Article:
Tusovka – Chapter Three

Crackdown 1980-1984

In This Chapter:

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In 1980 the Soviet Union invaded Afghanistan, and this action effectively broke the fragile diplomatic congeniality that existed between the West and the USSR. Soviet conservatives began to rally against rock, which was having a sort of coming of age. Groups were not imitating the Western groups as much as creating their own music based more on traditional Russian culture and language. And they were asking questions that really troubled the youth, social awareness was one result of the vast musical culture. A rock festival in Tblisi, Georgia in 1980, brought the heroes of the underground to center stage, where, among others, Grebenshchikov and Aquarium outraged the judges who walked out and called them 'degenerates, not musicians.' In 1981, the Leningrad Rock Club was opened, yet another concession to the burgeoning scene, and it was closesly watched by the KGB. (Andrei Suchilin,of 'Do Major', recalled being photographed by staked-out KGB agents after an 'unofficial' concert of his group.)

In the early 80's Baltic punk rock was surfacing as another import from the West. Latvian discos became scene of unrestrained violence. Much of the vehement protest of the Baltic punks was against the inordinate amount of soldiers taken from those republics to fight in the war with Afghanistan. The independence movement there had some inauspicious beginnings, but their case was historically justified in their eyes.

Changes in the Leadership of the USSR ushered in the cleanup of the now firmly rooted rock culture. Constantine Chernenko, a conservative, took the Party leadership after the deaths of Brezhnev and his ideological spokesman M. Suslov in 1982, and Yuri Andropov who briefly led the Party until 1983. 'Towards the end of 1983 the easy going era of rock's commercial exploitation suddenly came to an end-it turned out that leaving rock musicians to look after themselves was not in the plan.' The composers' union was given more vocal precedence over the musical operations of the USSR. 'The main accusation [issued forth from the elite of the composers' union]-rock musicians are illiterate charlatans; people without special education cannot (or don't even have the right to) compose songs.' Among the voices of opposition were a group of elite writers called the pochvenniki, Russophile inclined cultural figures, who sanctified everything of Russiaƕs glorious imperial past-again rock culture was gaining a reputation as a cancerous growth on society. The press could no longer use the word 'rock.' (which, coincidentally is a homonym for the Russian word 'rok' meaning 'bad fate!')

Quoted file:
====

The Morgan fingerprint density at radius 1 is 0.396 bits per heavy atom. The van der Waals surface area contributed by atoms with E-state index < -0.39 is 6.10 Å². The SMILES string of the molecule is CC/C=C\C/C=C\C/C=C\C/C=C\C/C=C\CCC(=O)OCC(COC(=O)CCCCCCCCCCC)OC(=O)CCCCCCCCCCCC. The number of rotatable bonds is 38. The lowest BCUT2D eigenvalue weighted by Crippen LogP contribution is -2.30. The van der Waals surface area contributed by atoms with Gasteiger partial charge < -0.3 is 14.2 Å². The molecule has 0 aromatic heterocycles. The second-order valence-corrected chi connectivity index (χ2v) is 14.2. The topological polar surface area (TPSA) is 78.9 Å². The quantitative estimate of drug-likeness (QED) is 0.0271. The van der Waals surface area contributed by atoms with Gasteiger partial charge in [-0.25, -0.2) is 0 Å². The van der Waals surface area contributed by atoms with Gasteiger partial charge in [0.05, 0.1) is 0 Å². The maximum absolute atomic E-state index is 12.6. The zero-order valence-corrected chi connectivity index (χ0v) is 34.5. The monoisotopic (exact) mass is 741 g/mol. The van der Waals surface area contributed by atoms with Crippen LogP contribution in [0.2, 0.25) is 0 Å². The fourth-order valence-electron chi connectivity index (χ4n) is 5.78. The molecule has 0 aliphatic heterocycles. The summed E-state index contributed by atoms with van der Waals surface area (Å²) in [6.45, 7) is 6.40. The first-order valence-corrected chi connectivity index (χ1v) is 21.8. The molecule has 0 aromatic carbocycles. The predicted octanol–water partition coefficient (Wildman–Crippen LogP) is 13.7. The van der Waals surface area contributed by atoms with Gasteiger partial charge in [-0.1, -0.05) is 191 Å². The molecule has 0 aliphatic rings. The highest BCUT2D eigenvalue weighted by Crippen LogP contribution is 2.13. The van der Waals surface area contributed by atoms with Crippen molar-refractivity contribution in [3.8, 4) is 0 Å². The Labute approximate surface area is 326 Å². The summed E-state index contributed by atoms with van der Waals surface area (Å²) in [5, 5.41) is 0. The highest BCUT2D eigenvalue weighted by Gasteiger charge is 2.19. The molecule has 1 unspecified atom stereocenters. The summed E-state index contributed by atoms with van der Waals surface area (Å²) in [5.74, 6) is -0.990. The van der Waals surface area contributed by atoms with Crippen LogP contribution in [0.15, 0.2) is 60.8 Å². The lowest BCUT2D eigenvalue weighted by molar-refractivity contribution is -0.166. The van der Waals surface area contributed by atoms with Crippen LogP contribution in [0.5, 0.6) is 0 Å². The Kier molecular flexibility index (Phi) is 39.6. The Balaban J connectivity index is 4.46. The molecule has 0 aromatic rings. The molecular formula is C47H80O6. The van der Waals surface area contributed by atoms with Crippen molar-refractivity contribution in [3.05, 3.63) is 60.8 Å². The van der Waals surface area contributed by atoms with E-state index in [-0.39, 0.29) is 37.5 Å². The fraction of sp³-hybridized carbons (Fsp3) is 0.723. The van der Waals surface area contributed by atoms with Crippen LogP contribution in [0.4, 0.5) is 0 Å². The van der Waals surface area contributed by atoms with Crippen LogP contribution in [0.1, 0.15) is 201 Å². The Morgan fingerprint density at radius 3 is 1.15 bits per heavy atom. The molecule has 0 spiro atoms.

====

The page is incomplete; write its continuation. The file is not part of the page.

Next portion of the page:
The cultural apparatus was astounded to find the underground record industry right under their noses, and attempted to ban the copying of tapes, though this was a futile proposal considering the extent of the far reaching magnizdat. Imagine the task of confiscating literally millions upon millions of cassettes, and banning the use of tape machines; a truly ludicrous idea, though it was considered by the plenum of the Communist Party. On July 25, 1984 an order came from the Central Committee; 'For Organizing the Activities of Vocal Instrumental Ensembles and Improving the Ideological-Artistic Level of Their Repertoires in Pursuance of the Requirements of the June Plenum of the Central Committee of the CPSU.' The Komsomol took action to move against the underground record trade, and was authorized to use the criminal code to persecute offenders. All western bands were removed from disco playlists (90% of the discos' material).

Chernenko himself spoke out in favor of this move: 'Rock music, along with other elements of Western culture were part of an arsenal of subversive weapons aimed at undermining the commitment of young Russians to Communist ideaology' Bearing in mind the work of Voice of America and Radio Free Europe, this may not be completely untrue. Censorship was reestablished for the VIAs and the Ministry of culture declared that 80% of an artist's repertoire had to have originated in the composers' union. This seemed like a war on rock; many groups had to cease their activities, but largely the decrees were ignored, especially in the Baltic republics.

Some of the lyrics from the period reflected the refusal to capitulate. The group 'Bravo' sang:

'I believe night will pass
I believe a day will come, all in sunlight.
I will join in the joyous day, a prodigal son,
And say, "Here I am, hello world."'

'Kino' were dubbed "spineless pacifists" by some authorities for their "Nuclear Free Zone":

'Strong as my flat walls may be,
One person' shoulders can't hold them all up.
I see a house, I pick up some chalk,
There's no lock, but I hold the key.
I declare my house a nuclear free zone!"

Rock went underground in Moscow, groups were still recording their low quality albums; this, from a bilious band called 'DK':

'You understand life is crap!
Laugh and be merry.
Everywhere you turn-wine.
Don't tourture yourself-get pissed.'

And Alexander Bashlachev:

'Everyday times are changing
The cupolas have lost their gold, and
The bellringers have nothing to do
The bells have been cast down and broken.
So, what now?
We walk around afraid of our own shadow
In our own world
As if we're from the underworld.
If we're left without a big bell
That means it's the time of the little bells.'

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